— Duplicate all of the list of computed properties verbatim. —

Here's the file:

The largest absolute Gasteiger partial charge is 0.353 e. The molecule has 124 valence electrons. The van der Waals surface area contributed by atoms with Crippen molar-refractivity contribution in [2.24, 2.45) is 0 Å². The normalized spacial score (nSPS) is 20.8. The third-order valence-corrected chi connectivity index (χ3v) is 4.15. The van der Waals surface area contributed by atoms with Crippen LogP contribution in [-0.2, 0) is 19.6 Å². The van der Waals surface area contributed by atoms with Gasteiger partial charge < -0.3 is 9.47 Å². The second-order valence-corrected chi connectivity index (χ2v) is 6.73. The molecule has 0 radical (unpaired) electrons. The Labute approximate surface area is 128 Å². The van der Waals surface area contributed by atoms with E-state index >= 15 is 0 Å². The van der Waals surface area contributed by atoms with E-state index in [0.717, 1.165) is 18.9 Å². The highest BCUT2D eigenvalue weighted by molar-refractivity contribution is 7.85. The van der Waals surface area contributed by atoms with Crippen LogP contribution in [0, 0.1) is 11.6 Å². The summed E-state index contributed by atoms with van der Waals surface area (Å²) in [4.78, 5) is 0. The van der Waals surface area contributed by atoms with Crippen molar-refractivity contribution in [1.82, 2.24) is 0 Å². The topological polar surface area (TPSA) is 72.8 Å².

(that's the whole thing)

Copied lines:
The largest absolute Gasteiger partial charge is 0.353 e. The molecule has 124 valence electrons. The van der Waals surface area contributed by atoms with Crippen molar-refractivity contribution in [2.24, 2.45) is 0 Å². The normalized spacial score (nSPS) is 20.8. The third-order valence-corrected chi connectivity index (χ3v) is 4.15. The van der Waals surface area contributed by atoms with Crippen LogP contribution in [-0.2, 0) is 19.6 Å². The van der Waals surface area contributed by atoms with Gasteiger partial charge < -0.3 is 9.47 Å². The second-order valence-corrected chi connectivity index (χ2v) is 6.73. The molecule has 0 radical (unpaired) electrons. The Labute approximate surface area is 128 Å². The van der Waals surface area contributed by atoms with E-state index >= 15 is 0 Å². The van der Waals surface area contributed by atoms with E-state index in [0.717, 1.165) is 18.9 Å². The highest BCUT2D eigenvalue weighted by molar-refractivity contribution is 7.85. The van der Waals surface area contributed by atoms with Crippen LogP contribution in [0, 0.1) is 11.6 Å². The summed E-state index contributed by atoms with van der Waals surface area (Å²) in [4.78, 5) is 0. The van der Waals surface area contributed by atoms with Crippen molar-refractivity contribution in [1.82, 2.24) is 0 Å². The topological polar surface area (TPSA) is 72.8 Å².